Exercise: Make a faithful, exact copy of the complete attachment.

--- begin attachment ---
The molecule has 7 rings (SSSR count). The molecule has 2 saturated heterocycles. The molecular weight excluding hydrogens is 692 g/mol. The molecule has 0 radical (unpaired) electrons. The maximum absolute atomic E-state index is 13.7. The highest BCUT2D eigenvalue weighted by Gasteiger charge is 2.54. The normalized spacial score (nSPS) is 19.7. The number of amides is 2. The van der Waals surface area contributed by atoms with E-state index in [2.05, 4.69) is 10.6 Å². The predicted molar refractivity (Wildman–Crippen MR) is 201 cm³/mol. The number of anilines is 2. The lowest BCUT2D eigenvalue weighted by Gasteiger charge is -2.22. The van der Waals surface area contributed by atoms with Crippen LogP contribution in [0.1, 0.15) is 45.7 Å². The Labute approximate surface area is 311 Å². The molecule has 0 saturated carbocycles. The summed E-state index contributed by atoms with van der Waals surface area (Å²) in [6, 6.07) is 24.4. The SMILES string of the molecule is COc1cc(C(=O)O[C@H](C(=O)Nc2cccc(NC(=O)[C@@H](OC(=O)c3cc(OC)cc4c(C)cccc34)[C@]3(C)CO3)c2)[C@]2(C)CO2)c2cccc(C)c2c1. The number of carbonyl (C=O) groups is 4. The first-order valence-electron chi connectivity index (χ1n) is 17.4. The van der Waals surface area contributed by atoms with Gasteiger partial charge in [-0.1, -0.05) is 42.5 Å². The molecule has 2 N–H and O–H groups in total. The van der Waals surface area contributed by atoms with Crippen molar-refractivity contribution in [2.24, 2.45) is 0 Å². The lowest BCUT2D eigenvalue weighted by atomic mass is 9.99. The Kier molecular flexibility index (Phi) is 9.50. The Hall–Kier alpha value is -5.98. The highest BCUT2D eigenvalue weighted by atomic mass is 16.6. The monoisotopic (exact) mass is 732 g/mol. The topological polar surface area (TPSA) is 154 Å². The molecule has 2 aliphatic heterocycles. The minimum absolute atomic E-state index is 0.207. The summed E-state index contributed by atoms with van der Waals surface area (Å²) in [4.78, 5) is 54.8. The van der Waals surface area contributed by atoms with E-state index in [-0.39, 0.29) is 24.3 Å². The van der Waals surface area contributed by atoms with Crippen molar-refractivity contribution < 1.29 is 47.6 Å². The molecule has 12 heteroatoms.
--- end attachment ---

The molecule has 7 rings (SSSR count). The molecule has 2 saturated heterocycles. The molecular weight excluding hydrogens is 692 g/mol. The molecule has 0 radical (unpaired) electrons. The maximum absolute atomic E-state index is 13.7. The highest BCUT2D eigenvalue weighted by Gasteiger charge is 2.54. The normalized spacial score (nSPS) is 19.7. The number of amides is 2. The van der Waals surface area contributed by atoms with E-state index in [2.05, 4.69) is 10.6 Å². The predicted molar refractivity (Wildman–Crippen MR) is 201 cm³/mol. The number of anilines is 2. The lowest BCUT2D eigenvalue weighted by Gasteiger charge is -2.22. The van der Waals surface area contributed by atoms with Crippen LogP contribution in [0.1, 0.15) is 45.7 Å². The Labute approximate surface area is 311 Å². The molecule has 0 saturated carbocycles. The summed E-state index contributed by atoms with van der Waals surface area (Å²) in [6, 6.07) is 24.4. The SMILES string of the molecule is COc1cc(C(=O)O[C@H](C(=O)Nc2cccc(NC(=O)[C@@H](OC(=O)c3cc(OC)cc4c(C)cccc34)[C@]3(C)CO3)c2)[C@]2(C)CO2)c2cccc(C)c2c1. The number of carbonyl (C=O) groups is 4. The first-order valence-electron chi connectivity index (χ1n) is 17.4. The van der Waals surface area contributed by atoms with Gasteiger partial charge in [-0.1, -0.05) is 42.5 Å². The molecule has 2 N–H and O–H groups in total. The van der Waals surface area contributed by atoms with Crippen molar-refractivity contribution in [2.24, 2.45) is 0 Å². The lowest BCUT2D eigenvalue weighted by atomic mass is 9.99. The Kier molecular flexibility index (Phi) is 9.50. The Hall–Kier alpha value is -5.98. The highest BCUT2D eigenvalue weighted by atomic mass is 16.6. The monoisotopic (exact) mass is 732 g/mol. The topological polar surface area (TPSA) is 154 Å². The molecule has 2 aliphatic heterocycles. The minimum absolute atomic E-state index is 0.207. The summed E-state index contributed by atoms with van der Waals surface area (Å²) in [4.78, 5) is 54.8. The van der Waals surface area contributed by atoms with E-state index in [-0.39, 0.29) is 24.3 Å². The van der Waals surface area contributed by atoms with Crippen molar-refractivity contribution < 1.29 is 47.6 Å². The molecule has 12 heteroatoms.